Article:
Abstract: This study measures the distribution of autistic traits, using the autism-spectrum quotient (AQ), in siblings of individuals with autism spectrum conditions (ASC). Total AQ scores, along with AQ subscales, were collected from child, adolescent and adult controls, siblings, and volunteers with ASC using one of the three age-appropriate versions of the instrument: the AQ (adult self-report), the AQ-adolescent and AQ-child (both parent-reports). We examined the effect of Group (case, sibling and control) and AQ version (adult, adolescent and adult) on total and subscale scores. In addition, we tested for sex differences in all groups and on all versions. We found that in male and female adults, AQ scores in siblings fell between cases and controls (cases > siblings > controls). In children and adolescents, female siblings also scored higher than control females (female cases > female siblings > female controls), but there was no difference between male siblings and controls (male cases > male siblings = male controls). An investigation of subscale scores revealed that male siblings only differed from controls on the “Communication” subscale (male cases > male siblings > male controls), while female siblings differed from controls on all subscales except “Imagination” (female cases > female siblings > female controls). This study confirms the broader autism phenotype in siblings, and reveals this is modulated by sex and AQ version. Autism Res 2017, 10: 289–297. © 2016 The
      Authors Autism Research published by Wiley Periodicals, Inc. on behalf of International Society for Autism Research.
      PubDate: 2016-06-22T07:50:27.014501-05:
      DOI: 10.1002/aur.1651
  • Intact mirror mechanisms for automatic facial emotions in children and
           adolescents with autism spectrum disorder
    • Authors: Martin Schulte-Rüther; Ellen Otte, Kübra Adigüzel, Christine Firk, Beate Herpertz-Dahlmann, Iring Koch, Kerstin Konrad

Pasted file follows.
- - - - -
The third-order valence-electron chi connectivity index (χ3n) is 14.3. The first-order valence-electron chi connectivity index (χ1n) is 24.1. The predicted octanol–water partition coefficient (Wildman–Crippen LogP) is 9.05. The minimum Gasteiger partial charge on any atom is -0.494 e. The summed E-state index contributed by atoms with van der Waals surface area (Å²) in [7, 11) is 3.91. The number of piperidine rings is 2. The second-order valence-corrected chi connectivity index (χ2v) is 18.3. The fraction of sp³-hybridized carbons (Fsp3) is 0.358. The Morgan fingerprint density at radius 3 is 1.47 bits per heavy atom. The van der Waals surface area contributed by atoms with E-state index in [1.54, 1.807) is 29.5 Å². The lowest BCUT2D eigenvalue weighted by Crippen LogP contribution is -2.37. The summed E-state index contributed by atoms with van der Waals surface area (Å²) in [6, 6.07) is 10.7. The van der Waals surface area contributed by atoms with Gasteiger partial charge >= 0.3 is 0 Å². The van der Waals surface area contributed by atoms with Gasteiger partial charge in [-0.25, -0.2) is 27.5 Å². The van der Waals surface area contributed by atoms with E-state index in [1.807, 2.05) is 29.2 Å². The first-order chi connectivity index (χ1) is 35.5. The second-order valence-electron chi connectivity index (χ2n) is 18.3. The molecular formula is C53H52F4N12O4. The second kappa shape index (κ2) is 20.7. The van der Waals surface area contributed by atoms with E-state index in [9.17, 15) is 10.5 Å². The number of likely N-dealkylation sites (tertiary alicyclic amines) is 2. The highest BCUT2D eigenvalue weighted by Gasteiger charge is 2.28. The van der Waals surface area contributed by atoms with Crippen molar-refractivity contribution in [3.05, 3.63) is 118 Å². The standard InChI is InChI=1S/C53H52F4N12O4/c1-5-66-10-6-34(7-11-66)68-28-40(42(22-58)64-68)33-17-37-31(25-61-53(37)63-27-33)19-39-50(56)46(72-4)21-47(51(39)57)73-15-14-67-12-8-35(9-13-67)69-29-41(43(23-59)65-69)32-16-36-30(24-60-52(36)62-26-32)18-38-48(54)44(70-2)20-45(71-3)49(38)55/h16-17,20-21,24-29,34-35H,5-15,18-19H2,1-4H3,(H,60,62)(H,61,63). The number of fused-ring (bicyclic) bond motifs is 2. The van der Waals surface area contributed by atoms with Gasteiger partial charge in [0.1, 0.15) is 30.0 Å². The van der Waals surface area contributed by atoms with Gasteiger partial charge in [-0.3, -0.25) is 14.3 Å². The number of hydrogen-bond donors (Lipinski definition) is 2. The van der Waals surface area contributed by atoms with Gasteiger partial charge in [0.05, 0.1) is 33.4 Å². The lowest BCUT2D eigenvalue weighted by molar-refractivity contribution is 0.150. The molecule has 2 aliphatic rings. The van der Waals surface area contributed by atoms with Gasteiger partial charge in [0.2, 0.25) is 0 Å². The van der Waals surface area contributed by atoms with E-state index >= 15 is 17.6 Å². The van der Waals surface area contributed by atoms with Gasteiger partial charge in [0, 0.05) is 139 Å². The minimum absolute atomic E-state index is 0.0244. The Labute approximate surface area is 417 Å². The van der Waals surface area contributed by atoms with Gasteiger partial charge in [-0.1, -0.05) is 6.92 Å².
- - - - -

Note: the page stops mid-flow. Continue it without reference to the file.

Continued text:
Pages: 298 - 310
      Abstract: It has been suggested that an early deficit in the human mirror neuron system (MNS) is an important feature of autism. Recent findings related to simple hand and finger movements do not support a general dysfunction of the MNS in autism. Studies investigating facial actions (e.g., emotional expressions) have been more consistent, however, mostly relied on passive observation tasks. We used a new variant of a compatibility task for the assessment of automatic facial mimicry responses that allowed for simultaneous control of attention to facial stimuli. We used facial electromyography in 18 children and adolescents with Autism spectrum disorder (ASD) and 18 typically developing controls (TDCs). We observed a robust compatibility effect in ASD, that is, the execution of a facial expression was facilitated if a congruent facial expression was observed. Time course analysis of RT distributions and comparison to a classic compatibility task (symbolic Simon task) revealed that the facial compatibility effect appeared early and increased with time, suggesting fast and sustained activation of motor codes during observation of facial expressions. We observed a negative correlation of the compatibility effect with age across participants and in ASD, and a positive correlation between self-rated empathy and congruency for smiling faces in TDC but not in ASD. This pattern of results suggests that basic motor mimicry is intact in ASD, but is not associated with complex social cognitive abilities such as emotion understanding and empathy. Autism Res 2017, 10: 298–310. © 2016 International Society for Autism Research, Wiley Periodicals, Inc.